Gene Expression

For the greater good

The Price of Casino-Like Finance Is Higher Than We Think:

However, Maxine suspects that the longest term and most severe damage from the finance casino will not be from government deficits required to shore up too-big-to-fail banks and insurers. It will be from two powerful, long-standing price distortions that have distorted the composition of our labor force and the mix of human capital within it. The first distortion is the past diversion of some our best technical and mathematical minds away from physics, engineering, biology, chemistry, and, yes, even economics, to financial modeling, risk analysis, and all the other marvelous tools of speculation and gaming. Over the last 20 years or so, the financial sector has been diverting our future scientists and mathematicians into creating new derivatives aimed at managing risk (ha!) and into developing creative investment instruments aimed at obscuring risk.

On the other hand, Mike the Mad Biologist asks, Do We Need More Scientists, or More Jobs for Scientists?:

Like many other things in life, you get what you pay for (if you’re lucky). As long as financial ‘engineering’ is more lucrative than actual engineering (and other disciplines)–both in terms of pre- and post-tax salary–and has better job security, many students, particularly when too many graduate with tens of thousands of dollars of student loan debt, will choose to do something other than science.

Until we create more science-related opportunities, in the private, public, and non-profit sectors, we are just creating an over-qualified, underpaid workforce.

Well, it doesn’t look like financial engineering is going away anytime soon. In fact, I’m not sure that the finance sector of the economy is going to shrink as much as we thought it might last year. But that aside, what’s the point of funneling more math and physics graduates into math and physics instead of finance if they can’t put bread on the table? Or is the issue narrower, specifically the difficulty of getting an academic job? Or perhaps the major dynamic is that science & engineering professions are just really bad at capturing the value they generate for the society as a whole? (though this might be more of a feature than a bug in some ways, as the positive externalities might be what drives productivity gains society-wide)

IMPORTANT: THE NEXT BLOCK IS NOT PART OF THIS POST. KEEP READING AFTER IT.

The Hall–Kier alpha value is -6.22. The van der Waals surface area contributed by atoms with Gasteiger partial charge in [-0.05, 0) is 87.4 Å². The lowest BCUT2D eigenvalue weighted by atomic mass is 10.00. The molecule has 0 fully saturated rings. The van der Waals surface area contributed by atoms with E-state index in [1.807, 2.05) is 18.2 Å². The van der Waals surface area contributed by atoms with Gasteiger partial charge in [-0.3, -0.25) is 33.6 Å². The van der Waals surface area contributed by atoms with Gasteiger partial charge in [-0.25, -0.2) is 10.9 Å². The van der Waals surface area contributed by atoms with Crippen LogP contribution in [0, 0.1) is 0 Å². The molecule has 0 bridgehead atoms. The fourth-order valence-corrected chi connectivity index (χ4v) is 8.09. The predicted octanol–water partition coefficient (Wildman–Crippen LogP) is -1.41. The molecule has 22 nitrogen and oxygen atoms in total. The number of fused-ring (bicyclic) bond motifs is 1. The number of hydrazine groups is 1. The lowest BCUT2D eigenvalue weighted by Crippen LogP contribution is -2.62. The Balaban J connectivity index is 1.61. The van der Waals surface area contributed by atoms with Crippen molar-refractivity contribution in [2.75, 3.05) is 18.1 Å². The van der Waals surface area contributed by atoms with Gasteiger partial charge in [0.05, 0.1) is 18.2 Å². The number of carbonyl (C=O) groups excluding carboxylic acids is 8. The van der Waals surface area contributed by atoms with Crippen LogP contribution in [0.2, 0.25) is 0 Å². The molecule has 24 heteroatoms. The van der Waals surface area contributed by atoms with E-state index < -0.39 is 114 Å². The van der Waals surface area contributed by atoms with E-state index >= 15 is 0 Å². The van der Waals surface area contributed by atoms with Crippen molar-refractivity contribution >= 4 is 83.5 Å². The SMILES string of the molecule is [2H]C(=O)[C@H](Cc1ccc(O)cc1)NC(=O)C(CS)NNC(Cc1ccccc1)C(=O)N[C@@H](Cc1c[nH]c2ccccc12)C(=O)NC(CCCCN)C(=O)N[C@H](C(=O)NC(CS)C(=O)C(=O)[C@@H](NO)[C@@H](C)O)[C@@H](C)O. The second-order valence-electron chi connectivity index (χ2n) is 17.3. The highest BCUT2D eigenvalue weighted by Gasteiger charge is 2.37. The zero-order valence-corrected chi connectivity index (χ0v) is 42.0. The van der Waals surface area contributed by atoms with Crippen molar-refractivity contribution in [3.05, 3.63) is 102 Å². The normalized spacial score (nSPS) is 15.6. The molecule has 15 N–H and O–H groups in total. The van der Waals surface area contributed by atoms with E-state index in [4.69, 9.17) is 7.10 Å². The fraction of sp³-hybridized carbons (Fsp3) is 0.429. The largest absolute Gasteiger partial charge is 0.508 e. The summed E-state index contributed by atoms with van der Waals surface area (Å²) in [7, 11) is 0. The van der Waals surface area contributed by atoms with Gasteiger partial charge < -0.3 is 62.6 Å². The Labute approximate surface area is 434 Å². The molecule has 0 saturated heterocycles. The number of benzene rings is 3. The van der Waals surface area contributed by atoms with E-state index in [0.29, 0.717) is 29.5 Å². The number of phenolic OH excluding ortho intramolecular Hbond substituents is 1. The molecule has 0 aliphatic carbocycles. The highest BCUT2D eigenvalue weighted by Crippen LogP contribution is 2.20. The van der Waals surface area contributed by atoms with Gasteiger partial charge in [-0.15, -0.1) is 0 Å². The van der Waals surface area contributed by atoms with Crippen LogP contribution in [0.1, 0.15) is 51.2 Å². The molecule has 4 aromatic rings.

1. #1 Bob Sykes
    January 16, 2010

    We probably have all the scientists and engineers we need, hence the pay problem. I think this is largely do to computers. I am retired now, but I was a newly minted engineer just when computers started becoming common (IBM 1620, Fortran etc) and design charts and tables, sliderules and Friden calculators were everywhere.

    Computers greatly reduced the need for engineers because all the tedious hand calculations needed to design a bridge, etc., that once required teams of skilled people could be in seconds by one person.

    I remember clearly what happened at a small engineering company that I consulted for after they bought a mini computer with McDonald-Douglas’ CAD system and somebody’s financial software.

    The accounting department went from a dozen people to two. The engineering design team went from maybe two dozen to a half dozen. The office was empty, and the firm moved to smaller quarters. When the first primitive desktops arrived, the secretarial staff largely disappeared.

    They did as much work as before, and their analyses were more thorough, so the work was better. They just didn’t need as much staff.

    The same thing has happened to research scientists. Look at all the hand calculations that were required in all the physical sciences. Major research institutes and even individual researchers had large staffs who did calculations all day. Not now.

  2. #2 John Emerson
    January 16, 2010

    A premise of all this is that the finance sector is too big and a drain on the economy, so that a lot of very sharp people have been channeled into unproductive activity.

  3. #3 Russell
    January 16, 2010

    Being one of those math types, I have to ask: how many of our math and science graduates are being “diverted” into careers in financial engineering? It’s silly to view the number of people doing so as a problem without some numbers put to it.

    My own view, just looking around my fellow math-geek circles, is that very few follow that career route. That may reflect bias in my own circles, of course. Without some attempt at quantification, it’s all speculation.